sudo raspi-config --expand-rootfs

Disable WiFi/Bluetooth

If you do not plan to use it, why not completely deactivate it.

sudo sh -c 'echo "dtoverlay=disable-wifi\ndtoverlay=pi3-disable-wifi\ndtoverlay=disable-bt\ndtoverlay=pi3-disable-bt" >> /boot/config.txt'

Set default locale

Many tools rely on a configured localization, setting this will prevent annoying warnings.

# enable en_US as locale, change to your own if you want localize
sudo sed -i 's|# en_US.UTF-8 UTF-8|en_US.UTF-8 UTF-8|' /etc/locale.gen
sudo locale-gen
# set defaults to en_US
sudo sh -c 'echo "LC_ALL=en_US.UTF-8\nLANGUAGE=en_US.UTF-8\nLANG=en_US.UTF-8\nLC_MESSAGES=en_US.UTF-8" > /etc/default/locale'

Enable automatic upgrades

It is important to keep your system up to date. But we all know you will neglect this task, so just automate it. If you have any critical applications you may want to skip this solution and find a more elaborate approach.

Create the following file sudo touch /etc/cron.weekly/autoupdate && sudo chmod 755 /etc/cron.weekly/autoupdate && sudo nano /etc/cron.weekly/autoupdate

apt-get update
apt-get upgrade -y
apt-get autoclean

Install Docker

On your Rasperry executed the following commands

# download the install script
curl -fsSL -o
# run the install script
# add 'pi' user to docker group to allow running containers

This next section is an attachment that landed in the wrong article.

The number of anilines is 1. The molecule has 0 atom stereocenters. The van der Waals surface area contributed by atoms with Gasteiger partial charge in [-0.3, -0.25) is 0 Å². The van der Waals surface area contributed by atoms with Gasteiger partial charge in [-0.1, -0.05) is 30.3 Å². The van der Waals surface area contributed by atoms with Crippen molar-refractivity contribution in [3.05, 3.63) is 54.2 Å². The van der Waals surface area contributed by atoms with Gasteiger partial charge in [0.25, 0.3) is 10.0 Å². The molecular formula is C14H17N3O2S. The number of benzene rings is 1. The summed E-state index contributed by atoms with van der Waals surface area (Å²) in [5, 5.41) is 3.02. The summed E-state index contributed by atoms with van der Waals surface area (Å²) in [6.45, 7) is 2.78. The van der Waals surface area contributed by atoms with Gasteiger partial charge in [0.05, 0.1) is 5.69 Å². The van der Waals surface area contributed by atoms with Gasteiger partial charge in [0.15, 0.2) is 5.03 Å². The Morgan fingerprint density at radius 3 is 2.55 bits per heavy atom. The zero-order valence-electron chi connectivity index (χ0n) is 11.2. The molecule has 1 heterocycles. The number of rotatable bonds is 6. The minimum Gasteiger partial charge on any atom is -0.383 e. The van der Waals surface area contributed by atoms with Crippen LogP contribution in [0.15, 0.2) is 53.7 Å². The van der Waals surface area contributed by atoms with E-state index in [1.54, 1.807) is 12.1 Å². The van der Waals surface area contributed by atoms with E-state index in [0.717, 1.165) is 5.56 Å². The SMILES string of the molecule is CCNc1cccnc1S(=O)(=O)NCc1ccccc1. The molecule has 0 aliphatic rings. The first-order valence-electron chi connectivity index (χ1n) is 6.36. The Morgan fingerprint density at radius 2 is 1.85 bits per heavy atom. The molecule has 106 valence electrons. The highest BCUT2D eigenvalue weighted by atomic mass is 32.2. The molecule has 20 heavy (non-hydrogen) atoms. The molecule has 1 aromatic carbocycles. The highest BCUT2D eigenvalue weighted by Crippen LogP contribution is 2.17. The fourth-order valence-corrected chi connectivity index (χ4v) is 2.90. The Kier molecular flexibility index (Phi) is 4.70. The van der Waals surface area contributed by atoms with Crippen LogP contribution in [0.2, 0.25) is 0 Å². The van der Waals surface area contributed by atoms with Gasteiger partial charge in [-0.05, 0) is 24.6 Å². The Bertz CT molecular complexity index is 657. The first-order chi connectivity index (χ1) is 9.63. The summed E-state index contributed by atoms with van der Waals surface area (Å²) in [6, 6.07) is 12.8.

sudo usermod -aG docker $(whoami)

Now you need to logout (exit) and login again to get access to the docker group. Test if docker works correctly by running

# exit ssh session
# open a new one
ssh -i id_pi -p 2221 pi@mypi
docker run hello-world

Install docker-compose

docker-compose might be useful if you plan to run multiple containers. The default installation option for compose does not provide an ARM solution so we use the fallback via python.

sudo apt-get -y install libffi-dev libssl-dev python3-dev python3 python3-pip
sudo pip3 install docker-compose # needs sudo to put it into path correctly

add ll alias

Looking through directories using ll as an alias for ls -ahl is way more convenient, so you can enable it by modifying the default .bashrc file.

sed -i 's/#*alias ll=.*$/alias ll="ls -ahl"/g' ~/.bashrc

If any of this is outdated or does not work for you please leave a comment or reach out via Twitter. Appreciate the feedback 👋

comments powered by Disqus